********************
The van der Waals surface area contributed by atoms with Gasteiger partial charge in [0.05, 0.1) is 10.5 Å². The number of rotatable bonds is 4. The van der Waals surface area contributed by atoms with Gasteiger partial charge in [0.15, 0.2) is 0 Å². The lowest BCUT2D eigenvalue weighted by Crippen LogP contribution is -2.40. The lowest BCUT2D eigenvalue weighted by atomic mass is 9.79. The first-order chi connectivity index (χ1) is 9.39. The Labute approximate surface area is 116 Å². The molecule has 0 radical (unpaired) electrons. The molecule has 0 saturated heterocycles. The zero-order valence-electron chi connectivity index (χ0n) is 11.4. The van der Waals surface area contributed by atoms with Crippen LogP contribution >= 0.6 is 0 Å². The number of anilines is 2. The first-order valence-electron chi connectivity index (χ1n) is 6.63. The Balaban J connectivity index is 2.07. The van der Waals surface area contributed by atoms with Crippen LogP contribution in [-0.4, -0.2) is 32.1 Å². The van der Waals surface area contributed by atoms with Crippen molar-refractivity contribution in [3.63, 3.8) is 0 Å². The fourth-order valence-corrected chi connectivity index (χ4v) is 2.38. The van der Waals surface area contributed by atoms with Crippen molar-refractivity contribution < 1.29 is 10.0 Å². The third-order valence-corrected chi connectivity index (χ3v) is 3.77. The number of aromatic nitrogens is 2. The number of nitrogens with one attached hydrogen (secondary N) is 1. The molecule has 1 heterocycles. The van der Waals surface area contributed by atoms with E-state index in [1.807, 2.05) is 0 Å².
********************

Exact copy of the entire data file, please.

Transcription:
The van der Waals surface area contributed by atoms with Gasteiger partial charge in [0.05, 0.1) is 10.5 Å². The number of rotatable bonds is 4. The van der Waals surface area contributed by atoms with Gasteiger partial charge in [0.15, 0.2) is 0 Å². The lowest BCUT2D eigenvalue weighted by Crippen LogP contribution is -2.40. The lowest BCUT2D eigenvalue weighted by atomic mass is 9.79. The first-order chi connectivity index (χ1) is 9.39. The Labute approximate surface area is 116 Å². The molecule has 0 radical (unpaired) electrons. The molecule has 0 saturated heterocycles. The zero-order valence-electron chi connectivity index (χ0n) is 11.4. The van der Waals surface area contributed by atoms with Crippen LogP contribution >= 0.6 is 0 Å². The number of anilines is 2. The first-order valence-electron chi connectivity index (χ1n) is 6.63. The Balaban J connectivity index is 2.07. The van der Waals surface area contributed by atoms with Crippen LogP contribution in [-0.4, -0.2) is 32.1 Å². The van der Waals surface area contributed by atoms with Crippen molar-refractivity contribution in [3.63, 3.8) is 0 Å². The fourth-order valence-corrected chi connectivity index (χ4v) is 2.38. The van der Waals surface area contributed by atoms with Crippen molar-refractivity contribution < 1.29 is 10.0 Å². The third-order valence-corrected chi connectivity index (χ3v) is 3.77. The number of aromatic nitrogens is 2. The number of nitrogens with one attached hydrogen (secondary N) is 1. The molecule has 1 heterocycles. The van der Waals surface area contributed by atoms with E-state index in [1.807, 2.05) is 0 Å².